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Sleep Overs and the Minimum Wage

Published 01 Aug 2009

Employers who employ staff for sleep over shifts potentially face increased costs as a result of the Employment Court's decision in the case between Idea Services Ltd and Phillip Dickson.

Mr Dickson is employed as a community service worker. His work involves supporting and caring for people with disabilities living in community homes. He is required to sleep over to care for people on site. During the sleep over, he is paid at a rate well below the minimum wage. He claimed that this constitutes work and should be paid accordingly.

The Court found in his favour for three reasons:
  • Because he is required to be onsite overnight, Mr Dickson is constrained in his freedom to otherwise do what he pleases;
  • Mr Dickson has very important responsibilities , as he is required to sleep at the employer's premises and provide a high level of care;
  • The work is of an important nature from the Employer's perspective.
Once the Court had made the decision that the sleep- over constituted work, a second issue needed to be addressed – Does this work need to be paid in addition to the normal wage? i.e. should employees be paid additionally for each 'sleep over' hour at the minimum wage rate, or is it included in their standard pay, in which case, the average pay per hour worked may drop below the minimum wage. The court made an interim judgment not to decide this point. The issue will be determined at a later date.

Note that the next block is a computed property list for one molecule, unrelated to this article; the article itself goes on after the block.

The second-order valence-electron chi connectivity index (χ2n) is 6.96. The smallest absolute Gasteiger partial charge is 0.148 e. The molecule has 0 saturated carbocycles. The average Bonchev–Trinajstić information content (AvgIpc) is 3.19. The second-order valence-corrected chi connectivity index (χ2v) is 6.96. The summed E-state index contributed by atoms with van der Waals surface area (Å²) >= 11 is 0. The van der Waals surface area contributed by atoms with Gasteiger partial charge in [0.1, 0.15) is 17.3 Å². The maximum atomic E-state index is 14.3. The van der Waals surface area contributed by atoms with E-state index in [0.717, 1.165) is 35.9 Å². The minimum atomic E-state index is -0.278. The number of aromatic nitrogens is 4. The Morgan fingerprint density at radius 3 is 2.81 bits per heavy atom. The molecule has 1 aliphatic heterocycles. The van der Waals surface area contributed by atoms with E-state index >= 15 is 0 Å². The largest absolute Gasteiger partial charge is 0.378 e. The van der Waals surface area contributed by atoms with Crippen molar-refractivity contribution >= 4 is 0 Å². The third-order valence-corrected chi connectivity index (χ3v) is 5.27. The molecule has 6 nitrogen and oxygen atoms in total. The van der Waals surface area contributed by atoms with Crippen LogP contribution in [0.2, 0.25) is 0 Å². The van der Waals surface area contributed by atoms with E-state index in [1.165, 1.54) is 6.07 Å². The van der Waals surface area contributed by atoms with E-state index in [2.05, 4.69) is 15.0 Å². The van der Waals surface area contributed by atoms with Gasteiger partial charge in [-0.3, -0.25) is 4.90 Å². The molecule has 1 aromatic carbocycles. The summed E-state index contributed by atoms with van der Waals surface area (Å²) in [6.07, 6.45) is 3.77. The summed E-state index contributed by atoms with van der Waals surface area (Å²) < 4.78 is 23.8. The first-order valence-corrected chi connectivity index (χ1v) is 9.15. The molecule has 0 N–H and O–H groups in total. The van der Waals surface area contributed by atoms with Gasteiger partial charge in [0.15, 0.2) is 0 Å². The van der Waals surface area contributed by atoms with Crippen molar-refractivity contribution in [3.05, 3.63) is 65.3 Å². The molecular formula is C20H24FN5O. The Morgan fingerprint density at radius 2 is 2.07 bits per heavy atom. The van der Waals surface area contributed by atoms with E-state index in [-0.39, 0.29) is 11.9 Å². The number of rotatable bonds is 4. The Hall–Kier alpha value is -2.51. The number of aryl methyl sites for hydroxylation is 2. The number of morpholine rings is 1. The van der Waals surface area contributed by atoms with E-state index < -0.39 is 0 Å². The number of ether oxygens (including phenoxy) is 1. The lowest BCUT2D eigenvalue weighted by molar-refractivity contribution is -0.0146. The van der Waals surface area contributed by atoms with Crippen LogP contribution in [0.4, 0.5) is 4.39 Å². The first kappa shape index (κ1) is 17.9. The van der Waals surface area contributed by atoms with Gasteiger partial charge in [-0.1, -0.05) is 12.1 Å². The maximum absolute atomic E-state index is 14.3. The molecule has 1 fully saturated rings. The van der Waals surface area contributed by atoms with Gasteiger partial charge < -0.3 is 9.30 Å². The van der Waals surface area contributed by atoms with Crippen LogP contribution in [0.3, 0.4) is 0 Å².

In this industry, many of the workers are paid close to the minimum wage, so when taking sleep overs into account, workers may receive less than the minimum wage for the number of hours worked.

This case has ramifications for care giving industries, but it could equally apply in other industries, such as the farming sector, or education industries in cases where people are required to be on site and on call during the night.

So these industries could be faced with having a personal grievance taken out against them and the costs quickly mount up.

The costs and the impact on the business can be crippling and include:
  • The stress on the employer as a result of a Personal Grievance;
  • Cost of defence;
  • Court costs, settlement costs;
  • Cost of making up the financials and backdated pay;
  • The impact on the business as a result of the manager and often the management team's efforts being diverted away from focusing on their business.
If you are part of an industry which could be affected, then it is recommended that you seek advice regarding your rights and obligations.
Please click the icon below to view a copy of the case in question